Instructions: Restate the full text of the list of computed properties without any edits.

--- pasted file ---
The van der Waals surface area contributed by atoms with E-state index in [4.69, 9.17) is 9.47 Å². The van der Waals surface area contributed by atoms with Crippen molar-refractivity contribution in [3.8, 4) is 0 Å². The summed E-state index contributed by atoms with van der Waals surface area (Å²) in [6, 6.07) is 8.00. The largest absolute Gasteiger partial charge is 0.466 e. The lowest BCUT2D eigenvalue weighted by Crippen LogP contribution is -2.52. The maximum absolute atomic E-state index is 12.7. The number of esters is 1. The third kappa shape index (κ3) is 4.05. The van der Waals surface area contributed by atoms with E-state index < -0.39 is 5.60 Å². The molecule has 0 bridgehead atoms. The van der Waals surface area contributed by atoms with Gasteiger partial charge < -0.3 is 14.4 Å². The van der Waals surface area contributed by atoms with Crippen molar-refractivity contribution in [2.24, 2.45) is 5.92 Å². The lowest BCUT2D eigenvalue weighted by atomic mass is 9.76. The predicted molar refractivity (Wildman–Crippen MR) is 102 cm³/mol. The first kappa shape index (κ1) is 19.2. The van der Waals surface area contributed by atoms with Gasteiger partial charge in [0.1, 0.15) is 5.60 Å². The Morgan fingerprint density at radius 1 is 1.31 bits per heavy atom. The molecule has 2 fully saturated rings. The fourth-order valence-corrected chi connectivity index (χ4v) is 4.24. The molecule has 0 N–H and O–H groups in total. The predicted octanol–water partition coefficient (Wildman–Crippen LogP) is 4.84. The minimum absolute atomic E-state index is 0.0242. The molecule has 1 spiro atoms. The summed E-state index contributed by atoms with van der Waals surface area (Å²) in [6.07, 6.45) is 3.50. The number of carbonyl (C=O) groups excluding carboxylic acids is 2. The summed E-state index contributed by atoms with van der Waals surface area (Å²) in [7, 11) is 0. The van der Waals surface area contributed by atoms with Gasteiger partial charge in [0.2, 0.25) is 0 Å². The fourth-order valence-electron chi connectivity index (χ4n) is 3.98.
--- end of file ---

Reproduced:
The van der Waals surface area contributed by atoms with E-state index in [4.69, 9.17) is 9.47 Å². The van der Waals surface area contributed by atoms with Crippen molar-refractivity contribution in [3.8, 4) is 0 Å². The summed E-state index contributed by atoms with van der Waals surface area (Å²) in [6, 6.07) is 8.00. The largest absolute Gasteiger partial charge is 0.466 e. The lowest BCUT2D eigenvalue weighted by Crippen LogP contribution is -2.52. The maximum absolute atomic E-state index is 12.7. The number of esters is 1. The third kappa shape index (κ3) is 4.05. The van der Waals surface area contributed by atoms with E-state index < -0.39 is 5.60 Å². The molecule has 0 bridgehead atoms. The van der Waals surface area contributed by atoms with Gasteiger partial charge < -0.3 is 14.4 Å². The van der Waals surface area contributed by atoms with Crippen molar-refractivity contribution in [2.24, 2.45) is 5.92 Å². The lowest BCUT2D eigenvalue weighted by atomic mass is 9.76. The predicted molar refractivity (Wildman–Crippen MR) is 102 cm³/mol. The first kappa shape index (κ1) is 19.2. The van der Waals surface area contributed by atoms with Gasteiger partial charge in [0.1, 0.15) is 5.60 Å². The Morgan fingerprint density at radius 1 is 1.31 bits per heavy atom. The molecule has 2 fully saturated rings. The fourth-order valence-corrected chi connectivity index (χ4v) is 4.24. The molecule has 0 N–H and O–H groups in total. The predicted octanol–water partition coefficient (Wildman–Crippen LogP) is 4.84. The minimum absolute atomic E-state index is 0.0242. The molecule has 1 spiro atoms. The summed E-state index contributed by atoms with van der Waals surface area (Å²) in [6.07, 6.45) is 3.50. The number of carbonyl (C=O) groups excluding carboxylic acids is 2. The summed E-state index contributed by atoms with van der Waals surface area (Å²) in [7, 11) is 0. The van der Waals surface area contributed by atoms with Gasteiger partial charge in [0.2, 0.25) is 0 Å². The fourth-order valence-electron chi connectivity index (χ4n) is 3.98.